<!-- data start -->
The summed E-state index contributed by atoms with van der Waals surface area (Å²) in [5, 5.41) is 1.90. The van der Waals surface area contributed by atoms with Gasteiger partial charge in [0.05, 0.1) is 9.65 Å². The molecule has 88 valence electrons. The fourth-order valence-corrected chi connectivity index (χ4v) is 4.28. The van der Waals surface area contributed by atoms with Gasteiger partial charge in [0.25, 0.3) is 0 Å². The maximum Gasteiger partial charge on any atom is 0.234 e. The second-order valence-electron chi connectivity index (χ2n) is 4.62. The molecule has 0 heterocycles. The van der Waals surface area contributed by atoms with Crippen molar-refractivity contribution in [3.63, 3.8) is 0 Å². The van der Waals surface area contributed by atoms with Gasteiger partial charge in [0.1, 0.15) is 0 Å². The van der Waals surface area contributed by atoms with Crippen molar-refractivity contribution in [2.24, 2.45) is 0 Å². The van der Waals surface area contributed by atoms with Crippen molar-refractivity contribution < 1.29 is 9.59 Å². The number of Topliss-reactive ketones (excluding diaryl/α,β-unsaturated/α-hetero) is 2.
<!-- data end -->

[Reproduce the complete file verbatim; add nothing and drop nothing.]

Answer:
The summed E-state index contributed by atoms with van der Waals surface area (Å²) in [5, 5.41) is 1.90. The van der Waals surface area contributed by atoms with Gasteiger partial charge in [0.05, 0.1) is 9.65 Å². The molecule has 88 valence electrons. The fourth-order valence-corrected chi connectivity index (χ4v) is 4.28. The van der Waals surface area contributed by atoms with Gasteiger partial charge in [0.25, 0.3) is 0 Å². The maximum Gasteiger partial charge on any atom is 0.234 e. The second-order valence-electron chi connectivity index (χ2n) is 4.62. The molecule has 0 heterocycles. The van der Waals surface area contributed by atoms with Crippen molar-refractivity contribution in [3.63, 3.8) is 0 Å². The van der Waals surface area contributed by atoms with Gasteiger partial charge in [0.1, 0.15) is 0 Å². The van der Waals surface area contributed by atoms with Crippen molar-refractivity contribution in [2.24, 2.45) is 0 Å². The van der Waals surface area contributed by atoms with Crippen molar-refractivity contribution < 1.29 is 9.59 Å². The number of Topliss-reactive ketones (excluding diaryl/α,β-unsaturated/α-hetero) is 2.